Anthony Donskov is the founder of DSC where he serves as the Director of Sport Performance. Donskov holds a Masters Degree in Exercise Science & is the author of Physical Preparation for Ice Hockey.
Life Long Patient Syndrome: A Case Study
As a former competitive athlete, I enjoyed being pushed in the weight room and on the ice. Intense workouts, overnight bus rides, three games in three nights and a body the recovered faster than David Hasselhoff’s lifeguarding career.
These memories live in the hearts of current/former athletes forever, so does the painful reminder of the abuse our bodies took. My body has aged tremendously since those days (degeneration, bi-lateral shoulder surgery, overuse and musculo-skeletal imbalance). The good news is that my brain is just now just catching up. I was a long sufferer of what is now known as “Life Long Patient Syndrome.” It’s the equivalent of fitting square pegs in round holes or as Coach Boyle would say looking to slam your hand in the car door every week or so. Bottom line: you can’t train a 33-year-old athlete the same as you’d train a University freshman yet alone a desk jockey. I have learned this lesson the hard way. Due to my shoulder injuries, I can no longer: bench press, overhead press, and front squat with heavy load. The unfortunate part is that I LOVE these exercises, but when I perform them my body hurts. It has taken me years to figure this out. Pushing through discomfort because “I always lift this way.” It’s more of a mindset than it is anything else. The “disease” has four stages and has nothing to do with technical proficiency. It has to do with neglect and personal choice. You can pick ANY lift that causes pain and use the four stages below.
Stage 1: Mistake: Opps that hurt!
Stage 2: Pattern: It’s ok. I’ll just try that again!
Stage 3: Habit: I’ll add it too my protocol twice/week.
Stage 4: Life Long Patient Syndrome: It’s ok! I’ll call my PT or set up surgery.
The longer an athlete’s career, the more injuries add up and the body simply does not adapt or adjust. This can be due to decrease vascularity, scar tissue, degeneration, osseous adaptations, spurring, and other soft tissue adhesions. Gray Cook has said several times, the biggest potential for future injury is a previous injury. Below are five ways to avoid Lifelong Patient Syndrome.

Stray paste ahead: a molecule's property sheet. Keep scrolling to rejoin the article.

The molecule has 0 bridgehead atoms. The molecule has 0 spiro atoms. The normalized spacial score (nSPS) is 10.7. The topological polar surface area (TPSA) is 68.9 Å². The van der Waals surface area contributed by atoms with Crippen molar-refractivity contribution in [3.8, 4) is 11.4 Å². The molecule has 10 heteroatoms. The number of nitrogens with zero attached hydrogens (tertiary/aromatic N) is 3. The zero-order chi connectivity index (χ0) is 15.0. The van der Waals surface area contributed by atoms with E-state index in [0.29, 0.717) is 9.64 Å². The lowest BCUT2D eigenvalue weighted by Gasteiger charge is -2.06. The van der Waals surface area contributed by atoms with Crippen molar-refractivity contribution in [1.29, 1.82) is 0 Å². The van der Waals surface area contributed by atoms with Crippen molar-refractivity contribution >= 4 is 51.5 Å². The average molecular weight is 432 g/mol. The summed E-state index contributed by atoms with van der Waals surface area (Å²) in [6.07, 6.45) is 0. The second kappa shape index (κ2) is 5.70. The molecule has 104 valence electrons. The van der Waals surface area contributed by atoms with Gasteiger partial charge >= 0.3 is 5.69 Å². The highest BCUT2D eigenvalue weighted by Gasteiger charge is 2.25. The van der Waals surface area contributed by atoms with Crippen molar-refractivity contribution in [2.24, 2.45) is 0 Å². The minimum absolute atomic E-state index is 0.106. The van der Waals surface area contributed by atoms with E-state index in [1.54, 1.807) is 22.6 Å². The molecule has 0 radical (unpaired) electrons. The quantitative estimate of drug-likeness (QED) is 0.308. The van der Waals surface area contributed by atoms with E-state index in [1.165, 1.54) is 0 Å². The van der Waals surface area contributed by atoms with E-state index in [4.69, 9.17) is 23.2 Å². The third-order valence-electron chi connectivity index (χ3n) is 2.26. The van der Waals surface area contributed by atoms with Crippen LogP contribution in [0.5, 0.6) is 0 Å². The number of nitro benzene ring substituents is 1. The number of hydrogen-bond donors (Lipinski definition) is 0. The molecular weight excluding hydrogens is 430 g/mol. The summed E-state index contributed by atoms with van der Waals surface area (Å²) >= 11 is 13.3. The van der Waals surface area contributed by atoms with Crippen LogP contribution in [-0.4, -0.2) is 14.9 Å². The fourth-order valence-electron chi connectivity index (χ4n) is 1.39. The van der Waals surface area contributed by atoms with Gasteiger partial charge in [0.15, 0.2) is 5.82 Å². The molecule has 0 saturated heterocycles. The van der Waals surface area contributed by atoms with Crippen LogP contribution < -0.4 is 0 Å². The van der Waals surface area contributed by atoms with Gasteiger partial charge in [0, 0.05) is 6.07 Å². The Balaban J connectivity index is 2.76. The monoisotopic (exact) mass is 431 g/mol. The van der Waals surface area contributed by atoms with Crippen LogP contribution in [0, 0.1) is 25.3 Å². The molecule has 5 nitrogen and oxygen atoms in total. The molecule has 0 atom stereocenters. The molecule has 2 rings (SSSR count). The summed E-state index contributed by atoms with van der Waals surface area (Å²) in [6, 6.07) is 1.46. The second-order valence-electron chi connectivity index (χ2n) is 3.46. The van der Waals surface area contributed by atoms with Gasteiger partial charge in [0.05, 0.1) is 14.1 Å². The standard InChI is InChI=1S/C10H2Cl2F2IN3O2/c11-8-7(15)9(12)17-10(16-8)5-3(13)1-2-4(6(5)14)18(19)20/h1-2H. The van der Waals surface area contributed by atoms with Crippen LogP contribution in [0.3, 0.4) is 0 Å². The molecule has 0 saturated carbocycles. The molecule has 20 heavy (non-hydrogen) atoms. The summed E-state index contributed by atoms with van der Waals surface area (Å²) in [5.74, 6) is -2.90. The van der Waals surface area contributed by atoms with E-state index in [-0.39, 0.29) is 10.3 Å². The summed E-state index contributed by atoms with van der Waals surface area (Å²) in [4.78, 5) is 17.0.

Avoid Pain: Subtraction before addition! If it hurts, don’t do it: such simple advice but nearly impossible for athletes to comprehend. “But I love the bench, when can I get back to it?” “I’ve squatted all my life.” These are all forms of denial. Why do we slam our hands in car doors? Better question: why do we CONTNIUE slamming our hands in car doors?
Mobility Work/Corrective Exercise: The older the athlete, the more time needs to be spent on mobility/corrective exercise. Chances are there has been a history of chronic and/or traumatic injury. This leads to periods of immobilization and altered movement. Connective tissue elasticity is decreased in response to immobilization as is muscle shortening. This process appears to be correlated with AGE.
Multiple Tools: One tool wonders don’t work for Lifelong Patient Syndrome. When all you have is a hammer everything looks like a nail. This leads to pathology. Multiple tools (dumbbells, TRX, Kettlebells, bands, chains, barbells) need to be utilized to in order to promote function and comfort in the weight room. There is also a need for adequate regression in exercise selection (ex: floor press instead of bench press).
Stress: We all reach plateaus in the weight room. Our job as Strength Coaches is to fluctuate this stress in hopes of promoting adaptation and avoiding exhaustion. The more training years an athlete has spent in the weight room, the closer they are to reaching their genetic potential. We are still trying to build strength, but MORE importantly we are trying to extend careers. I would much rather have a healthy 33 year old player extend his career an additional two years than increasing his front squat twenty-five pounds in a summer.
Recovery: There is difference in mind set and physical attributes between a young, fiery college athlete worrying about his next meal at the cafeteria, and an older athlete with previous injury, a wife, family, career and bills to pay. Lifestyle, stressors, injuries, job demands all play a role! The older the athlete, the more time needed to recover from strenuous bouts of exercise. Soft tissue work is critical in decreasing density, promoting blood flow and avoiding a trip to the PT. A young thirteen-year-old athlete is not going to spend nearly as much time on a foam roller as compared with an athlete reaching the tail end of a career: one is hyper-mobile, the other may very well be hypo-mobile.
Lifelong patient syndrome has nothing to do with technical proficiency and everything to do with pride and choice. It’s difficult not to do something you’ve done your entire life. When my athletes bench press, overhead press and front squat there is a feeling sadness deep inside, but my body feels good since eliminating these exercises from my protocol. I still get after it with heavy weight and intense workouts, but I listen to my body. You don’t need to be a victim of Lifelong Patient syndrome nor do your athletes. The body can change over time due to injury. Square pegs DO NOT fit in round holes, nor do our hands in car doors.